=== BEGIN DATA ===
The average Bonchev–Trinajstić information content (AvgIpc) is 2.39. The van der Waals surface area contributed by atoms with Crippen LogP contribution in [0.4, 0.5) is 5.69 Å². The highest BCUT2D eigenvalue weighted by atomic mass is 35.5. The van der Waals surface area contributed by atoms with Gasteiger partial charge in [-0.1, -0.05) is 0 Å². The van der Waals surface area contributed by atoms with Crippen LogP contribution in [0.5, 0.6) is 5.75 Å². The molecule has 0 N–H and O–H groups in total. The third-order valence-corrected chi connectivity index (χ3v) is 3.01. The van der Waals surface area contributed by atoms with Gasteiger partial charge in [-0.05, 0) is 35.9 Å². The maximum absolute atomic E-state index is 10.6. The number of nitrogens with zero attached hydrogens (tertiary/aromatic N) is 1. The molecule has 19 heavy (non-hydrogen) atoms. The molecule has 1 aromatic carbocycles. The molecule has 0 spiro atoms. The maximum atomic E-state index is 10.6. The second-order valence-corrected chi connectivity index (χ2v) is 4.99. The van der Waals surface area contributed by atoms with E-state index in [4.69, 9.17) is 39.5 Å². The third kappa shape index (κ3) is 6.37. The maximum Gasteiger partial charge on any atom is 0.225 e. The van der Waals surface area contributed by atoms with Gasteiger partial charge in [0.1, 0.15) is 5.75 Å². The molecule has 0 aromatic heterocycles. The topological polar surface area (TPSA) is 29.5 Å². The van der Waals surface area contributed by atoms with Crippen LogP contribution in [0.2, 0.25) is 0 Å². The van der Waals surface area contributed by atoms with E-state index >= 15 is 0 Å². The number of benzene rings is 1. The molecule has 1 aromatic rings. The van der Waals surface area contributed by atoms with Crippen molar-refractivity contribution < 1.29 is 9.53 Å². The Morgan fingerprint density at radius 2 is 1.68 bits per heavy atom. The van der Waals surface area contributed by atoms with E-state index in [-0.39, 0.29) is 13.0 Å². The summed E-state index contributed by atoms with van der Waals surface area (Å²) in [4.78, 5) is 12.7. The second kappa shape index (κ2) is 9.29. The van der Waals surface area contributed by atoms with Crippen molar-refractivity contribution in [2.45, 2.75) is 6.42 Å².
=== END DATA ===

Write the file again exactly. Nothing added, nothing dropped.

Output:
The average Bonchev–Trinajstić information content (AvgIpc) is 2.39. The van der Waals surface area contributed by atoms with Crippen LogP contribution in [0.4, 0.5) is 5.69 Å². The highest BCUT2D eigenvalue weighted by atomic mass is 35.5. The van der Waals surface area contributed by atoms with Gasteiger partial charge in [-0.1, -0.05) is 0 Å². The van der Waals surface area contributed by atoms with Crippen LogP contribution in [0.5, 0.6) is 5.75 Å². The molecule has 0 N–H and O–H groups in total. The third-order valence-corrected chi connectivity index (χ3v) is 3.01. The van der Waals surface area contributed by atoms with Gasteiger partial charge in [-0.05, 0) is 35.9 Å². The maximum absolute atomic E-state index is 10.6. The number of nitrogens with zero attached hydrogens (tertiary/aromatic N) is 1. The molecule has 19 heavy (non-hydrogen) atoms. The molecule has 1 aromatic carbocycles. The molecule has 0 spiro atoms. The maximum atomic E-state index is 10.6. The second-order valence-corrected chi connectivity index (χ2v) is 4.99. The van der Waals surface area contributed by atoms with E-state index in [4.69, 9.17) is 39.5 Å². The third kappa shape index (κ3) is 6.37. The maximum Gasteiger partial charge on any atom is 0.225 e. The van der Waals surface area contributed by atoms with Gasteiger partial charge in [0.1, 0.15) is 5.75 Å². The molecule has 0 aromatic heterocycles. The topological polar surface area (TPSA) is 29.5 Å². The van der Waals surface area contributed by atoms with Crippen LogP contribution in [0.2, 0.25) is 0 Å². The van der Waals surface area contributed by atoms with E-state index >= 15 is 0 Å². The number of benzene rings is 1. The molecule has 1 aromatic rings. The van der Waals surface area contributed by atoms with Crippen molar-refractivity contribution < 1.29 is 9.53 Å². The Morgan fingerprint density at radius 2 is 1.68 bits per heavy atom. The van der Waals surface area contributed by atoms with E-state index in [-0.39, 0.29) is 13.0 Å². The summed E-state index contributed by atoms with van der Waals surface area (Å²) in [4.78, 5) is 12.7. The second kappa shape index (κ2) is 9.29. The van der Waals surface area contributed by atoms with Crippen molar-refractivity contribution in [2.45, 2.75) is 6.42 Å².